Group Title: Genome biology
Title: Lateral gene transfer and ancient paralogy of operons containing redundant copies of tryptophan-pathway genes in Xylella species and in heterocystous cyanobacteria
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Title: Lateral gene transfer and ancient paralogy of operons containing redundant copies of tryptophan-pathway genes in Xylella species and in heterocystous cyanobacteria
Series Title: Genome biology
Physical Description: Book
Language: English
Creator: Xie, Gary
Bonner, Carol
Brettin, Tom
Gottardo, Raphael
Keyhani, Nemat
Jensen, Roy
Publication Date: 2003
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Abstract: BACKGROUND:Tryptophan-pathway genes that exist within an apparent operon-like organization were evaluated as examples of multi-genic genomic regions that contain phylogenetically incongruous genes and coexist with genes outside the operon that are congruous. A seven-gene cluster in Xylella fastidiosa includes genes encoding the two subunits of anthranilate synthase, an aryl-CoA synthetase, and trpR. A second gene block, present in the Anabaena/Nostoc lineage, but not in other cyanobacteria, contains a near-complete tryptophan operon nested within an apparent supraoperon containing other aromatic-pathway genes.RESULTS:The gene block in X. fastidiosa exhibits a sharply delineated low-GC content. This, as well as bias of codon usage and 3:1 dinucleotide analysis, strongly implicates lateral gene transfer (LGT). In contrast, parametric studies and protein tree phylogenies did not support the origination of the Anabaena/Nostoc gene block by LGT.CONCLUSIONS:Judging from the apparent minimal amelioration, the low-GC gene block in X. fastidiosa probably originated by LGT at a relatively recent time. The surprising inability to pinpoint a donor lineage still leaves room for alternative, albeit less likely, explanations other than LGT. On the other hand, the large Anabaena/Nostoc gene block does not seem to have arisen by LGT. We suggest that the contemporary Anabaena/Nostoc array of divergent paralogs represents an ancient ancestral state of paralog divergence, with extensive streamlining by gene loss occurring in the lineage of descent representing other (unicellular) cyanobacteria.
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General Note: M3: 10.1186/gb-2003-4-2-r14
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Lateral gene transfer and ancient paralogy of operons containing
redundant copies of tryptophan-pathway genes in Xylella species
and in heterocystous cyanobacteria
Gary Xie*t, Carol A Bonner*, Tom Brettint, Raphael Gottardo*, Nemat 0
Keyhani* and Roy A Jensen*`*

Addresses: *Department of Microbiology and Cell Science, University of Florida, PO Box 110700, Gainesville, FL 32611, USA. 'BioScience
Division, Los Alamos National Laboratory, Los Alamos, NM 87544, USA. *Department of Chemistry, City College of New York, New York, NY
10031, USA.

Correspondence: Nemat Keyhani. E-mail: keyhani@ufl.edu

Published: 29 January 2003 Received: 27 September 2002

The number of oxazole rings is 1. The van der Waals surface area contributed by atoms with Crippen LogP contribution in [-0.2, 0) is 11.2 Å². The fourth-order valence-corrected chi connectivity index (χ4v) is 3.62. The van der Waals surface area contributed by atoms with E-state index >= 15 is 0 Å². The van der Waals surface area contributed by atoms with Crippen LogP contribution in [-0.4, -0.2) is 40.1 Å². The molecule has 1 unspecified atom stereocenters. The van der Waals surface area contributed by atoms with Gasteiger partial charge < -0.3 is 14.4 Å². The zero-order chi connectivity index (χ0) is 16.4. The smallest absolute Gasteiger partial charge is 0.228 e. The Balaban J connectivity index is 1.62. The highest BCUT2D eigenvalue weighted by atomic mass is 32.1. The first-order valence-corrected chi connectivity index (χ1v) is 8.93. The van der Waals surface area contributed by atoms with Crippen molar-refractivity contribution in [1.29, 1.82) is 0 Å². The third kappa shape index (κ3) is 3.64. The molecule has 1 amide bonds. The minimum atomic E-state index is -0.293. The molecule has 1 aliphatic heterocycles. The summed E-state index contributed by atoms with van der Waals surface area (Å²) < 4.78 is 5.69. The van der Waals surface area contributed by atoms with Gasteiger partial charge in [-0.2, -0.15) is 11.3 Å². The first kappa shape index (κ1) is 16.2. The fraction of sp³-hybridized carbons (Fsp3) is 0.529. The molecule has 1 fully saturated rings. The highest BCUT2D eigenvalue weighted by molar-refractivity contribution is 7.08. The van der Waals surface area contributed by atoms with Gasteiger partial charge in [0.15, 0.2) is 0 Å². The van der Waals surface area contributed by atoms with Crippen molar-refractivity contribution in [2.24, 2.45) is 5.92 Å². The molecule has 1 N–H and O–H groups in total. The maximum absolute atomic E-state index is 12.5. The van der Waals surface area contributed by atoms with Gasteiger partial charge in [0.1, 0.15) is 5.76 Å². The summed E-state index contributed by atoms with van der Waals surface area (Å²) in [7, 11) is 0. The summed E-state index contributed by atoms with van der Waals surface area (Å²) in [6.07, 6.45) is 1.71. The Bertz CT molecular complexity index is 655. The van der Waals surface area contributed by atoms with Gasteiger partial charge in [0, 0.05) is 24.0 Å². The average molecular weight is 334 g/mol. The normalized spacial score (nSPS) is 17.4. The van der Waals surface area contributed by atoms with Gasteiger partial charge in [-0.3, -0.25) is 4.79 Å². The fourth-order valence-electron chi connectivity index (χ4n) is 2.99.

Genome Biology 2003, 4:R14 Revised: 4 November 2002
Genome Biology 2003, 4:RI4Accepted: 26 November 2002
The electronic version of this article is the complete one and can be
found online at http://genomebiology.com/2003/4/2/R14
2003 Xie et al.; licensee BioMed Central Ltd. This is an Open Access article: verbatim copying and redistribution of this article are permitted in all media
for any purpose, provided this notice is preserved along with the article's original URL.




Abstract

Background: Tryptophan-pathway genes that exist within an apparent operon-like organization
were evaluated as examples of multi-genic genomic regions that contain phylogenetically
incongruous genes and coexist with genes outside the operon that are congruous. A seven-gene
cluster in Xylella fastidiosa includes genes encoding the two subunits of anthranilate synthase, an
aryl-CoA synthetase, and trpR. A second gene block, present in the Anabaena/Nostoc lineage, but
not in other cyanobacteria, contains a near-complete tryptophan operon nested within an
apparent supraoperon containing other aromatic-pathway genes.

Results: The gene block in X. fastidiosa exhibits a sharply delineated low-GC content. This, as
well as bias of codon usage and 3:1 dinucleotide analysis, strongly implicates lateral gene transfer
(LGT). In contrast, parametric studies and protein tree phylogenies did not support the
origination of the Anabaena/Nostoc gene block by LGT.

Conclusions: Judging from the apparent minimal amelioration, the low-GC gene block in
X. fastidiosa probably originated by LGT at a relatively recent time. The surprising inability to
pinpoint a donor lineage still leaves room for alternative, albeit less likely, explanations other than
LGT. On the other hand, the large Anabaena/Nostoc gene block does not seem to have arisen by
LGT. We suggest that the contemporary Anabaena/Nostoc array of divergent paralogs represents
an ancient ancestral state of paralog divergence, with extensive streamlining by gene loss
occurring in the lineage of descent representing other (unicellular) cyanobacteria.



Background background of general conviction has held that LGT is rare,
Lateral gene transfer especially between distant organisms. However, the modern
Lateral gene transfer (LGT) has been generally accepted for era of genomics has been accompanied by increasingly
some time, as exemplified by the endosymbiotic hypothe- numerous claims that LGT is frequent [3-6], and there now
sis of organelle origin [1,2]. Nevertheless, a long-standing seems little doubt that LGT exerts a significant influence


Genome Biology 2003, 4:R 14


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RI14.2 Genome Biology 2003, Volume 4, Issue 2, Article R14 Xie et al.